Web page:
#DigiClanSaysNo: Re: APCON
by Orifunke Lawal (Communications Team, DigiClan Africa).
The Advertising Practitioners’ Council of Nigeria (APCON) has just released a circular online stating that there would, henceforth, be a vetting of social media ads by the Advertising Standards Panel. In very simple terms, this implies that before businesses and brands decide to run ad campaigns on social media platforms like Facebook, Twitter, Instagram, LinkedIn, etc., they will be mandated to first pay a vetting fee of 25,000naira to be granted approval.
This isn’t all; this vetting/approval fee multiplies with an increased number of languages the ads are going to be in, as well as the different models of a particular product or service that your ad might have.
This stance appears to pose a struggle to online businesses by making basic growth, survival and expansion tough for them, to say the very least. The vetting proposal is nothing but a targeted fight against small, honest, Nigerian online businesses who are doing their best to not only make a living but to also ensure that there is a fair share of wealth growth and distribution in the country.
Furthermore, the APCON regulates advertisements by companies established in Nigeria on Nigerian land/platforms. Hence, the absurdity of this new development is also displayed in the knowledge that the body has no right, whatsoever, to charge online businesses for social media ads as most of these social media platforms (Facebook, Twitter, Instagram, etc) are not owned by Nigerians, and do not exist in Nigeria. Nigerians are basically consumers of the product(s), not owners, and cannot be made to pay the fees that owners should normally pay.
While these advertising rules may find some ground with respect to offline businesses, irrespective of how victimizing this also is, asking people to pay a fee to vet social media ads is nothing but an outright trespass of authority.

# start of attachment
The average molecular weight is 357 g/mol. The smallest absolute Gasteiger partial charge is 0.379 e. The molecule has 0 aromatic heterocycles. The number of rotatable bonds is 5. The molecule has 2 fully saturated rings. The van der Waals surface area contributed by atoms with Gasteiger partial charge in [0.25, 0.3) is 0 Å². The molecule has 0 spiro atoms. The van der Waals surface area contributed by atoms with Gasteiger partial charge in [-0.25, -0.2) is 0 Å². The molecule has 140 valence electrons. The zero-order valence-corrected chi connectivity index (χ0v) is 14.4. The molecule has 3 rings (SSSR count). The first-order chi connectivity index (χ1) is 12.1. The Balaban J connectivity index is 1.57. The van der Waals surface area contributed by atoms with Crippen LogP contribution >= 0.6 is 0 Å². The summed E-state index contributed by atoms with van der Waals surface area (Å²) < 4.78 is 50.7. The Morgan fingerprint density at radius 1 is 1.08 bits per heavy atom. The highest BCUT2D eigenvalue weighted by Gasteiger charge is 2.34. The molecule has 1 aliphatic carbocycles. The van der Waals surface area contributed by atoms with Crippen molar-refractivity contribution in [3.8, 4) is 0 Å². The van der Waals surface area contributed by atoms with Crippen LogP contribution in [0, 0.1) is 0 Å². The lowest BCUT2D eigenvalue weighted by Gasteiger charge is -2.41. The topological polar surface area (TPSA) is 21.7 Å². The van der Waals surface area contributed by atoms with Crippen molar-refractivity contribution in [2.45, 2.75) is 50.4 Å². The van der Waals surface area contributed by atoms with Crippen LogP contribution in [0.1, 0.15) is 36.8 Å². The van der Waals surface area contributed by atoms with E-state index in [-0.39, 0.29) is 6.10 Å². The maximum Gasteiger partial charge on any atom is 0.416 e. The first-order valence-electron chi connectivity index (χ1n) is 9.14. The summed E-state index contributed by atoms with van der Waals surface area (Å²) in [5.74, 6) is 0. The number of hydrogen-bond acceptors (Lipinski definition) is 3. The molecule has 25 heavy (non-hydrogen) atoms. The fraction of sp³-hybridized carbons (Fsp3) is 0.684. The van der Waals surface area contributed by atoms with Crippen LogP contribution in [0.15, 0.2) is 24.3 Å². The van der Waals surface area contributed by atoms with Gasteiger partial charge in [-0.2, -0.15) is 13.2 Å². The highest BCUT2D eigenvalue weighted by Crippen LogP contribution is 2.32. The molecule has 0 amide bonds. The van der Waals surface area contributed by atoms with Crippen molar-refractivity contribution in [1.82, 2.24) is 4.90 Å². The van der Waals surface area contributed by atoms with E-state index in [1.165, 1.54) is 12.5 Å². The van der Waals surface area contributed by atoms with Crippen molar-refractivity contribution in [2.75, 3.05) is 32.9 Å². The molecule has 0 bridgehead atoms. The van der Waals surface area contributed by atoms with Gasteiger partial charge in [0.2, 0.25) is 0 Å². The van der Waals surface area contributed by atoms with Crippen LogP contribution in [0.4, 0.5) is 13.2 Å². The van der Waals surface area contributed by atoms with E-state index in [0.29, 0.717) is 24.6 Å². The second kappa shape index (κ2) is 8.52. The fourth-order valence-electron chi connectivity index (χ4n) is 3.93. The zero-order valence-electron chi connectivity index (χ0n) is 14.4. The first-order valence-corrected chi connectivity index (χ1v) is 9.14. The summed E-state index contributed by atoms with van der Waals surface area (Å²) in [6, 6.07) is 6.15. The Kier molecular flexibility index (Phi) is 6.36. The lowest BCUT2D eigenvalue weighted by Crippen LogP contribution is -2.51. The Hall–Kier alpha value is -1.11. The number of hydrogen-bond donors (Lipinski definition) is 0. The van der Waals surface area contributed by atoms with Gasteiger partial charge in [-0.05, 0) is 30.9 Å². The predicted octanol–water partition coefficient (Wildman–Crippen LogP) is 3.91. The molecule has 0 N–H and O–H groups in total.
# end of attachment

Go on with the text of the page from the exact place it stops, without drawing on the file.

It is also paramount to note that according to the APCON Act, APCON’s authority does not extend to non-advertising practitioners, and, therefore, online businesses are not mandated to get a vetting/approval from APCON before placing their social media ads.
We stand for a country where every business is given the opportunity to grow, not just for themselves but for every other person. We all know that most businesses have families, generations, and loved ones who are directly or indirectly linked to them.
According to the Ministry of Industry, Trade and Investment, micro, small and medium scale businesses account for more than 84% of jobs in the entire country. Internet penetration is also at an all-time high as the NCC reports that more than 91 million Nigerians are online and about 80% of this population are most likely to be inclined to doing business (either buying/selling) online. This is too large a number to neglect when it comes to the economic effect this could have on businesses and on the general country.
Considering that Nigeria ranks as the “Poverty Capital” of the world, it is more than safe to say that a fight against one single online business is an attack on millions of other people in the system.
We, hereby, do not subscribe to the vetting/approval fees for online ads as recently released by APCON. We say no to any proposal or law that could seem like an attack against digital businesses owned by Nigerians and/or focused on Nigerians. We stand to support our digital counterparts in the country every other individual whose life we aim at improving through what we do.
Moving forward, we remain committed to contributing our quota to the economic development of the country at large through digital means.
About DigiClan Africa
DigiClan is Africa’s largest community of digital professionals with over 25 chapters across 4 countries in Africa. Members share the latest trends and insights, connect with fellow digital professionals and leverage massive opportunities together.
For more information, you can reach the Director of Communications via jumoke [at] digiclan.africa